Simultaneous Particle Imaging Velocimetry and Thermometry (PIVT) in Reacting Flows by Using Lanthanide Doped Nanoparticles

Award Information
Agency:
Department of Defense
Branch
Defense Advanced Research Projects Agency
Amount:
$99,945.00
Award Year:
2009
Program:
STTR
Phase:
Phase I
Contract:
W911NF-09-C-0152
Award Id:
90037
Agency Tracking Number:
A09A-003-0280
Solicitation Year:
n/a
Solicitation Topic Code:
n/a
Solicitation Number:
n/a
Small Business Information
5100 Springfield Street, Suite 301, Dayton, OH, 45431
Hubzone Owned:
N
Minority Owned:
N
Woman Owned:
N
Duns:
782766831
Principal Investigator:
Sivaram Gogineni
Principal Investigator
(937) 266-9570
spgogineni@gmail.com
Business Contact:
Sivaram Gogineni
President
(937) 266-9570
sgogineni@spectralenergies.com
Research Institution:
Princeton University
Yiguang Ju
D330 Engineering Quad
Princeton, NJ, 8544
(609) 258-5644
Nonprofit college or university
Abstract
The goal for the proposed Phase I research is to develop a new particle imaging velocimetry and thermometry (PIVT) method to measure velocity and temperature distributions simultaneously in reactive and non-reactive flows by using lanthanide doped nanoparticles. Specifically, the proposed study includes four research tasks. First, lanthanide doped upconversion and down-conversion of oxide and fluoride nanoparticles will be synthesized and their photo-physical properties will be characterized. Second, the dependence of temperature sensitivity of oxide and silica coated fluoride nanoparticles on lanthanide ion concentrations, particle size, and host materials will be measured. Third, simultaneous measurements of temperature and velocity in a non-reactive counterflow will be conducted by using lanthanide doped nanoparticles. Finally, the feasibility of the phosphor based PIVT method for the measurements of temperature and velocity in a counterflow diffusion flame will be demonstrated and the effect of thermal radiation from the particles on the experimental accuracy will be investigated. The advantages of the present method include but not limited to low cost, high temperature sensitivity, non-intrusive measurements capability, low background scattering effect, and low pressure dependence. The success of the proposed research will enable simultaneous measurements of velocity and temperature in propulsion systems and contribute to the understanding of the physical processes and optimization of engine design.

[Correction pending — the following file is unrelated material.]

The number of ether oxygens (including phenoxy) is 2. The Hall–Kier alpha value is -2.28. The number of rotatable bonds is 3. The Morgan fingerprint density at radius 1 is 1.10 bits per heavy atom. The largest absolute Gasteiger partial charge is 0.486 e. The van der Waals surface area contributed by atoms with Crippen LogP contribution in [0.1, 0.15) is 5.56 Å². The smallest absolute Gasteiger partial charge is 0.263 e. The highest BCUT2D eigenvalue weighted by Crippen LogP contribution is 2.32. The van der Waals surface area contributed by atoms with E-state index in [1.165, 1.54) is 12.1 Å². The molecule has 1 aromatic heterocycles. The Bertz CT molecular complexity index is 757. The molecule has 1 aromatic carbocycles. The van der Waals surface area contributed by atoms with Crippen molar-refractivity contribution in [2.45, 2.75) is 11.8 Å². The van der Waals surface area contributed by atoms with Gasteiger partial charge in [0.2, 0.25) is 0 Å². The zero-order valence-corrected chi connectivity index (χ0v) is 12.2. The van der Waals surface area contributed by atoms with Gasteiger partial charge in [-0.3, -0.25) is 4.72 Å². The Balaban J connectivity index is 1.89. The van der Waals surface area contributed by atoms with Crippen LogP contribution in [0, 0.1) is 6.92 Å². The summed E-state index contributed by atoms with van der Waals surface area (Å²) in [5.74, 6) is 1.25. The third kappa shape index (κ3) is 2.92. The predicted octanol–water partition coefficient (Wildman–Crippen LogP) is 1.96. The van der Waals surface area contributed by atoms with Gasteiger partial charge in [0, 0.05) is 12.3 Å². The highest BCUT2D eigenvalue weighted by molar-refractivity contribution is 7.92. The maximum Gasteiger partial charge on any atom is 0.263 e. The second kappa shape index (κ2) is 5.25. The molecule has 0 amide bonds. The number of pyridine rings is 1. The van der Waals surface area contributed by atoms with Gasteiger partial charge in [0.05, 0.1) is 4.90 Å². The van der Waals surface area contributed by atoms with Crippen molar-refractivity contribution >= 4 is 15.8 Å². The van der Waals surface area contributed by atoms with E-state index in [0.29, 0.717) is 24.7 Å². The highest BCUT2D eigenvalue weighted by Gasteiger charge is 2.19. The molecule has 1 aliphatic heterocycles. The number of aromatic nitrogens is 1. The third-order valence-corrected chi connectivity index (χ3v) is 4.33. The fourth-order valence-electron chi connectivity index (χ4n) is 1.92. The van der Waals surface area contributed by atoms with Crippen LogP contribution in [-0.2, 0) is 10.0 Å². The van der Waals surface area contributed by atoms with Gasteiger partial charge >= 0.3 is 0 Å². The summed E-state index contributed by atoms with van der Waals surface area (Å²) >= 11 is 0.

* information listed above is at the time of submission.

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